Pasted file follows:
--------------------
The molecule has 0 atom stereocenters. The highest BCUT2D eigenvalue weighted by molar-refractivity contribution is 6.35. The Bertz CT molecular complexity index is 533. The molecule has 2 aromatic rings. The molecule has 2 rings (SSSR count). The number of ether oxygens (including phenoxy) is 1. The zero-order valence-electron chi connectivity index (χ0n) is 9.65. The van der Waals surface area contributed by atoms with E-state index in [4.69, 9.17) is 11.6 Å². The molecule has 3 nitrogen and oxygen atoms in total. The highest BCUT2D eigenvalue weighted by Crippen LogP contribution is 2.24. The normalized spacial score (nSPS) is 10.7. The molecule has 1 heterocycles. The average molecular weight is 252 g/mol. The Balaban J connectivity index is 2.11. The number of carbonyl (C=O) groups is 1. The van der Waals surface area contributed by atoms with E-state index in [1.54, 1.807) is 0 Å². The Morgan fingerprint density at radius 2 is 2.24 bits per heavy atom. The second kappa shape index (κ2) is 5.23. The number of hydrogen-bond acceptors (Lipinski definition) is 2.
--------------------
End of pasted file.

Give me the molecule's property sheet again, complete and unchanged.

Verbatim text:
The molecule has 0 atom stereocenters. The highest BCUT2D eigenvalue weighted by molar-refractivity contribution is 6.35. The Bertz CT molecular complexity index is 533. The molecule has 2 aromatic rings. The molecule has 2 rings (SSSR count). The number of ether oxygens (including phenoxy) is 1. The zero-order valence-electron chi connectivity index (χ0n) is 9.65. The van der Waals surface area contributed by atoms with E-state index in [4.69, 9.17) is 11.6 Å². The molecule has 3 nitrogen and oxygen atoms in total. The highest BCUT2D eigenvalue weighted by Crippen LogP contribution is 2.24. The normalized spacial score (nSPS) is 10.7. The molecule has 1 heterocycles. The average molecular weight is 252 g/mol. The Balaban J connectivity index is 2.11. The number of carbonyl (C=O) groups is 1. The van der Waals surface area contributed by atoms with E-state index in [1.54, 1.807) is 0 Å². The Morgan fingerprint density at radius 2 is 2.24 bits per heavy atom. The second kappa shape index (κ2) is 5.23. The number of hydrogen-bond acceptors (Lipinski definition) is 2.